The week in IR: M&S removed from FTSE, global stocks rise and WeWork in massive valuation cut

Sep 06, 2019
This week’s IR-related stories from around the web

Governance issues continue to rise in importance for how companies operate. Big US firms are coming under increased pressure to dump combined chief executive and chairman roles as the number of shareholder proposals pushing for independent board leadership increased in 2019, according to the Financial Times.

Early in the week, London-listed stocks exposed to the UK economy fell, as investors expressed deep concern the country was heading for a no-deal exit from the EU – or even an early national election – while worries about global growth continued to have an impact, reported Reuters.

The FT reported that UK retailer Marks and Spencer was in the inauspicious position this week to be relegated from the FTSE 100, which it has been a member of since 1984.

Boston Fed president Eric Rosengren said the US economy is in a ‘relatively strong’ place with low unemployment, rising wages and solid growth – driven by consumer spending – and he does not see a need for lower interest rates until there are signs of distress from the trade war on consumers, according to the Washington Post.

Nashville-based SmileDirectClub, which says it can straighten customers’ teeth more cheaply than traditional braces, is seeking to raise up to $1.3 bn in an IPO, noted the FT.

The US-China trade stand-off and the prospect of a no-deal Brexit are weighing  heavily on Germany, with plummeting orders for German products leading to restrained business expectations, reported the Express.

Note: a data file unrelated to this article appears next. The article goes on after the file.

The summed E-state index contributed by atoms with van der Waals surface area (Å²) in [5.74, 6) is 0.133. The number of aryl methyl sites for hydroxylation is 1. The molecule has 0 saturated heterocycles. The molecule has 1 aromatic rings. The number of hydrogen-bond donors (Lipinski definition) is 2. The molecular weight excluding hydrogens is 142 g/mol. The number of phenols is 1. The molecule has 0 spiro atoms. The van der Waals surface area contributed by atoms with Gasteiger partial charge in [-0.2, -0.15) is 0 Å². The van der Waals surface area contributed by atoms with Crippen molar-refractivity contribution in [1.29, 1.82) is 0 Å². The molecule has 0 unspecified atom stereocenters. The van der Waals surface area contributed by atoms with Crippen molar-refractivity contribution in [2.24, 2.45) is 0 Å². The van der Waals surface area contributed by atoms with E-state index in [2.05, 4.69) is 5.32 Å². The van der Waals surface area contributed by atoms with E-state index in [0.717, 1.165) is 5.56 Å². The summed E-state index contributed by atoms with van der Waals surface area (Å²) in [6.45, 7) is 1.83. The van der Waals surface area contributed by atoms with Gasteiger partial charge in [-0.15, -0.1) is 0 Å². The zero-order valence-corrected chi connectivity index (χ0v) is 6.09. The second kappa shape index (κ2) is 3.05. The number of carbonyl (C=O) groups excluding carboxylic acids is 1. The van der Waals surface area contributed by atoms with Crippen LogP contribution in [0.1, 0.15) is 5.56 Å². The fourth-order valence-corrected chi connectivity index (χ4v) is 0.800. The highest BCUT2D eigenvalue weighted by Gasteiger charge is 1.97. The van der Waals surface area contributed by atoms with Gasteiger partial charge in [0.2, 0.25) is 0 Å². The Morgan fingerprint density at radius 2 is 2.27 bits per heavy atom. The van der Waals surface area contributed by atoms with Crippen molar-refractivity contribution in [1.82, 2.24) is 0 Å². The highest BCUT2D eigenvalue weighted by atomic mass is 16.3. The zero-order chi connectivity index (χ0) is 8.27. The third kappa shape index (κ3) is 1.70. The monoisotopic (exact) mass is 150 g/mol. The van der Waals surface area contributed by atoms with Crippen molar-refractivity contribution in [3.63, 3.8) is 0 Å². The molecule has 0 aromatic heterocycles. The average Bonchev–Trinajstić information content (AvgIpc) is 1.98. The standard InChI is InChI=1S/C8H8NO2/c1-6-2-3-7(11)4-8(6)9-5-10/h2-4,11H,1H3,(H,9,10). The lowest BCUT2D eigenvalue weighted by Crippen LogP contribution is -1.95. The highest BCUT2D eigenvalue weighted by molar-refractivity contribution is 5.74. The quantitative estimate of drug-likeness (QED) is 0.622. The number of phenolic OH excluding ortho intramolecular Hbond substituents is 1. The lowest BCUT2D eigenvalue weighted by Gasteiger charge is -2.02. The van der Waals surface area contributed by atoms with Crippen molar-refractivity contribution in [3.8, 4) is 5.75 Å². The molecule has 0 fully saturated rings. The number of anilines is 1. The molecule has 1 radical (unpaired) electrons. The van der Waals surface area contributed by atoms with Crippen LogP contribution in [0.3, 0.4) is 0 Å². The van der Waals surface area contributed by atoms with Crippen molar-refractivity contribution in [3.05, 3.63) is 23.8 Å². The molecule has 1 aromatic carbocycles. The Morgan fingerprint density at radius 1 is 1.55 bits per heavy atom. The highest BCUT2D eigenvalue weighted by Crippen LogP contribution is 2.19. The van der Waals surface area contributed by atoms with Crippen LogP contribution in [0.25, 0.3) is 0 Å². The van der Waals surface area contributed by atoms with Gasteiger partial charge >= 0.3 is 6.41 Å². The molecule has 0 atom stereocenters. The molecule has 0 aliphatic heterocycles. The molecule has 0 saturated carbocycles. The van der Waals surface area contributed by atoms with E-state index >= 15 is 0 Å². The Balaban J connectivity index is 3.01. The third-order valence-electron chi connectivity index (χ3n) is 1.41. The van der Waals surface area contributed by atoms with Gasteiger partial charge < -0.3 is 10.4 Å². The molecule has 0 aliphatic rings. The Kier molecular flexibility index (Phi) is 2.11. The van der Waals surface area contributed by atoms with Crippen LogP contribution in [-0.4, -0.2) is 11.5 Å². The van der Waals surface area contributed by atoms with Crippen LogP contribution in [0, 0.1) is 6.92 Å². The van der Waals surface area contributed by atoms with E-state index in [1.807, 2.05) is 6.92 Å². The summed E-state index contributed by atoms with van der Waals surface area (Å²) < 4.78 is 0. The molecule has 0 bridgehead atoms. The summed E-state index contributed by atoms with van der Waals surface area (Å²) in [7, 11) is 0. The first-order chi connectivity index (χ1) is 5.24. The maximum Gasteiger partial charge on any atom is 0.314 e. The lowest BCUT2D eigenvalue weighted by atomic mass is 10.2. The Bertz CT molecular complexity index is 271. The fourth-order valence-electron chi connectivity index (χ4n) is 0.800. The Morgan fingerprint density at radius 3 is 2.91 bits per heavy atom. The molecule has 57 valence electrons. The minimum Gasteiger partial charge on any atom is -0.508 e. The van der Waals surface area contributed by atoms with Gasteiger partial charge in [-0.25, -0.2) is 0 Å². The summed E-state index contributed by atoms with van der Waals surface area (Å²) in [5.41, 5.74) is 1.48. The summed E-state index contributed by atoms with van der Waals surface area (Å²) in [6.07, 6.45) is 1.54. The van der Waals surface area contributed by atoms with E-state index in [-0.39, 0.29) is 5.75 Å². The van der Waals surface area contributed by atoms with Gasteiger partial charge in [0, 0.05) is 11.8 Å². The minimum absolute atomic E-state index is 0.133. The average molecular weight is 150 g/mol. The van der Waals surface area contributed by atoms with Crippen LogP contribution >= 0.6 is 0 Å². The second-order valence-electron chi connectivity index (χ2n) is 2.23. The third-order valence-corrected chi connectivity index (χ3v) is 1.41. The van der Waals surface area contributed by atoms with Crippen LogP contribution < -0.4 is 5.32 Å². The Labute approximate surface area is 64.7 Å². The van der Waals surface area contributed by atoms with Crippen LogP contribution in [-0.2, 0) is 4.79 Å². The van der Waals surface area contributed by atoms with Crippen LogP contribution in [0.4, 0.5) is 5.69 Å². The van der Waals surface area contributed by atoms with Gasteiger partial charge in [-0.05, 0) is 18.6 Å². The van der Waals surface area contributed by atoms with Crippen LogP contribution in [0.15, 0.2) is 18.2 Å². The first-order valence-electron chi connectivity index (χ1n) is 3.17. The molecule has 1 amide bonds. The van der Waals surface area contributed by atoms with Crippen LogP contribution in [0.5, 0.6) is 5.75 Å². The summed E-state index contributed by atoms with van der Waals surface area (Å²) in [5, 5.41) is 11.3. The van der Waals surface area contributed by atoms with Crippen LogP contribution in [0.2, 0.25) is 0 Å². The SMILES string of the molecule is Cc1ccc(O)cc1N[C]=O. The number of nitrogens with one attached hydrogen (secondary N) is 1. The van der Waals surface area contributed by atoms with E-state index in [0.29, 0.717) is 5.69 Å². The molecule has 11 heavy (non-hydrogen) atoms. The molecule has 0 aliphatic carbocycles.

After the recent ups and downs of global stocks, it was refreshing to see them advance on Thursday, with Wall Street seeing one-month highs amid optimism over geopolitical tensions after the US and China announced they would resume trade talks next month, reported the FT. Biotech stocks took a turn for the worse, however, with the Wall Street Journal revealing some to be down 20 percent over the past year.

In the debate on recession, the FT’s capital markets correspondent Richard Henderson says it is already here – but it is a recession in US corporate profits. Henderson cites FactSet data that shows profits at US blue chips have fallen 0.3 per cent on a per-share basis in the second quarter.

US workspace company WeWork is preparing a massive cut – possibly by more than half – to its $47 bn valuation to subdue investor concerns about the scale of its losses and the ‘vulnerability of its business model’, reported The Times.

Following months of protests, ratings agency Fitch has lowered its rating for Hong Kong, citing political and business instability and international concern about rule in the country, reported the FT.

US equity futures rose on Friday ahead of an American employment report and before a speech by Federal Reserve chairman Jerome Powell in Zurich, according to Bloomberg.

 

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